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COMMONWEALTH v. WILLIAMS (01/21/58)

THE SUPERIOR COURT OF PENNSYLVANIA


January 21, 1958

COMMONWEALTH
v.
WILLIAMS, APPELLANT.

Appeal, No. 284, Oct. T., 1957, from judgment of Court of Quarter Sessions of Philadelphia County, August T., 1956, No. 1166, in case of Commonwealth of Pennsylvania v. Edward Williams. Judgment affirmed.

COUNSEL

Cecil B. Moore, for appellant.

Juanita Kidd Stout, Assistant District Attorney, with her James N. Lafferty, First Assistant District Attorney, and Victor H. Blanc, District Attorney, for appellee.

Before Rhodes, P.j., Hirt, Gunther, Wright, Woodside, Ervin, and Watkins, JJ.

Author: Watkins

[ 185 Pa. Super. Page 313]

OPINION BY WATKINS, J.

This is an appeal from the judgment of sentence of the Court of Quarter Sessions of the Peace of the County of Philadelphia. The appellant was convicted by a jury, of loitering and prowling in violation of the Act of May 27, 1949, P.L. 1900, Section 1, 18 PS ยง 4418.

On May 1, 1955, at or about 1:35 a.m., Edward Williams, the appellant, was arrested after he climbed over a six foot fence, topped with barbed wire, into the rear yard of the Star Hotel at 2037 Arch Street, Philadelphia. He was wearing rubber galoshes, even though the weather was dry. He first told the arresting officer he was going to rob the hotel. Later he testified that he went to the hotel to meet a woman friend with whom he had made an assignation. He did not tell the officer the real reason for his presence because he was a married man. He was indicted for attempted burglary and loitering and prowling. At the trial, a demurrer was sustained to the charge of attempted burglary. The jury found him guilty of loitering and prowling. He was sentenced to pay the costs, a fine of $5 and nine months imprisonment in the county prison.

[ 185 Pa. Super. Page 314]

The appellant complains of that portion of the court's instructions that read as follows: "If you believe the Commonwealth's witness under the evidence it would be your duty to convict, and if you believe the defendant it would be your duty to convict." The appellant claims this amounts to a directed verdict of guilty. "There are undoubtedly cases in which it is proper for the judge to instruct the jury that if they believe the evidence of a defendant it is their duty to convict him. It is, however, manifest that in order to justify such an instruction, it must appear that the testimony of the defendant, if true, establishes every fact essential to warrant a conviction": Com. v. Hull, 65 Pa. Superior Ct. 450, 463 (1917). This is just such a case.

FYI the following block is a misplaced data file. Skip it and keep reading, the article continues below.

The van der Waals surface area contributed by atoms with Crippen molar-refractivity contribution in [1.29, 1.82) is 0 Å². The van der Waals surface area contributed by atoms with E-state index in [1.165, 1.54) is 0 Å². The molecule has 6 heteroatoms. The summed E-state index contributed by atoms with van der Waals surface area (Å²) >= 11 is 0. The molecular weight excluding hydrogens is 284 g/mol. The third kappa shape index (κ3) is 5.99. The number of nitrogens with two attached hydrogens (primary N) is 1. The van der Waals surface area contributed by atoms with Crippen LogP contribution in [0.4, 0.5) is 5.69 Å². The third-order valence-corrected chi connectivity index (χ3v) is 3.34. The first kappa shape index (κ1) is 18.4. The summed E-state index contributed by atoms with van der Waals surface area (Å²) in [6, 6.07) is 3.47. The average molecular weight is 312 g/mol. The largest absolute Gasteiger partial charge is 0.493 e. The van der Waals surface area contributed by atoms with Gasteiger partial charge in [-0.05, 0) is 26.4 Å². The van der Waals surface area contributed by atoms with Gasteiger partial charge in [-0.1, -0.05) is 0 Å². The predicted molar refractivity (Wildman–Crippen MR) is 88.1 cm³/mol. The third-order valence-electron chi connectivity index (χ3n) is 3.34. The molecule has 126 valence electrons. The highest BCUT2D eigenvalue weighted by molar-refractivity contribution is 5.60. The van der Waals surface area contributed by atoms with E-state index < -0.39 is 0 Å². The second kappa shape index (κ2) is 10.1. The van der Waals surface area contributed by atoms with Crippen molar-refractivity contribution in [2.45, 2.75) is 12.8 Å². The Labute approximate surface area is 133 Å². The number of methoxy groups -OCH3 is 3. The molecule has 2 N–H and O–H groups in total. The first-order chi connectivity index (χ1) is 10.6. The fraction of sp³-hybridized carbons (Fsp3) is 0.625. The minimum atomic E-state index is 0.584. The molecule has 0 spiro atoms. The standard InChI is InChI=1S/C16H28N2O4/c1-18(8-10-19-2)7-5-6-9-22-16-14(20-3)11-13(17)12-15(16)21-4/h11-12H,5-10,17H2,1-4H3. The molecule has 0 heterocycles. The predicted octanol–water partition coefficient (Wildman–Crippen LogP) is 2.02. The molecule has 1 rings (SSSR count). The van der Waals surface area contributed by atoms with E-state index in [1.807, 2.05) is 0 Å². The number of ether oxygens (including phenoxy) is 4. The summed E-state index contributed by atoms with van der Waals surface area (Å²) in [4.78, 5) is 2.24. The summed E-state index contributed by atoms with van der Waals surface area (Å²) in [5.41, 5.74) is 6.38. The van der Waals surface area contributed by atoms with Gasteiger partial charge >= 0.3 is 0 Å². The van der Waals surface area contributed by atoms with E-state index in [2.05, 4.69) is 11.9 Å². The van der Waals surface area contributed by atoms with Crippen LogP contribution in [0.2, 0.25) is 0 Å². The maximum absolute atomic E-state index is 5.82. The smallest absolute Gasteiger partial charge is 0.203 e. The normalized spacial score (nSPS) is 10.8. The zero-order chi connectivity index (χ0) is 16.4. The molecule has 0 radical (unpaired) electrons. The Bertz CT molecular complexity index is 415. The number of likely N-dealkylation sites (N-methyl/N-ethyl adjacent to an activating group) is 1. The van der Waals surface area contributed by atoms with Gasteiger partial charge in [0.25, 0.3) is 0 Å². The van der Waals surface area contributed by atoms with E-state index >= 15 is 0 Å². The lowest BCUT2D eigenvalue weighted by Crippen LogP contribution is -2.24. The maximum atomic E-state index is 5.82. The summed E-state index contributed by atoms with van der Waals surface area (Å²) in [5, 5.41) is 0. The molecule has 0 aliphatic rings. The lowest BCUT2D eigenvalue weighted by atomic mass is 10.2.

This part of the charge, however, was followed by instructions to the jury that they did not have to believe either the testimony of the Commonwealth or the defendant. We should not consider this complaint because no exception was taken to this portion of the court's charge, nor was it called to his attention: Com. v. Stowers, 363 Pa. 435, 70 A.2d 226 (1950). However, viewing the charge as a whole, the jury was left free to pass on the issues of fact arising under the evidence.

Was prejudicial error committed by the trial judge in his definition of the element of malice in this offense? The statute reads as follows: "Whoever at night time maliciously loiters or maliciously prowls around a dwelling house or any other place used wholly or in part for living or dwelling purposes, belonging to or occupied by another, is guilty of a misdemeanor, ..."

The court charged the jury that the word "maliciously" as used in this statute "means an intent to do a wrongful act." and that it is also used to define

[ 185 Pa. Super. Page 315]

"that state of mind of a person who does a wrongful act intentionally and without legal justification or excuse." This is the sense applied to the word by this Court when the same statute was under consideration in Com. v. DeWan, 181 Pa. Superior Ct. 203, at page 208, 124 A.2d 139 (1956): "The mischief prohibited is that intentional act, without legal justification or excuse, which has as its purpose injury to the privacy, person or property of another." We find no error in the court's instructions as to the element of malice in this offense.

The appellant further complains that the defendant's behavior did not constitute loitering and prowling as it is defined in the statute. The appellant by his own admission, wearing rubber galoshes on a dry night, the wearing of which was never explained, climbed a fence to gain entry to a hotel for the purpose of committing adultery. The Act of Assembly was obviously intended to punish not only those persons who at night are bent on peeping into the private affairs of citizens in their dwellings but also those individuals who are found at or near dwellings without lawful purpose or reason and whose presence can be explained only in some preparation for or attempt at illegality or crime: Com. v. DeWan, supra.

The conduct of the appellant in this case falls clearly within the purview of this Act of Assembly and fits the description of a person who loiters and prowls upon the property of another, in the night time, and without lawful business with the owner or occupant thereof, with the intention to do a wrongful act without legal justification or excuse.

Disposition

The judgment is affirmed and the record remitted to the court below and it is ordered that the defendant appear in the court below at such time as he may be there called, and that he be by that court committed until he has complied with the sentence or any part of it, which had not been performed at the time the appeal in this case was made a supersedeas.

19580121

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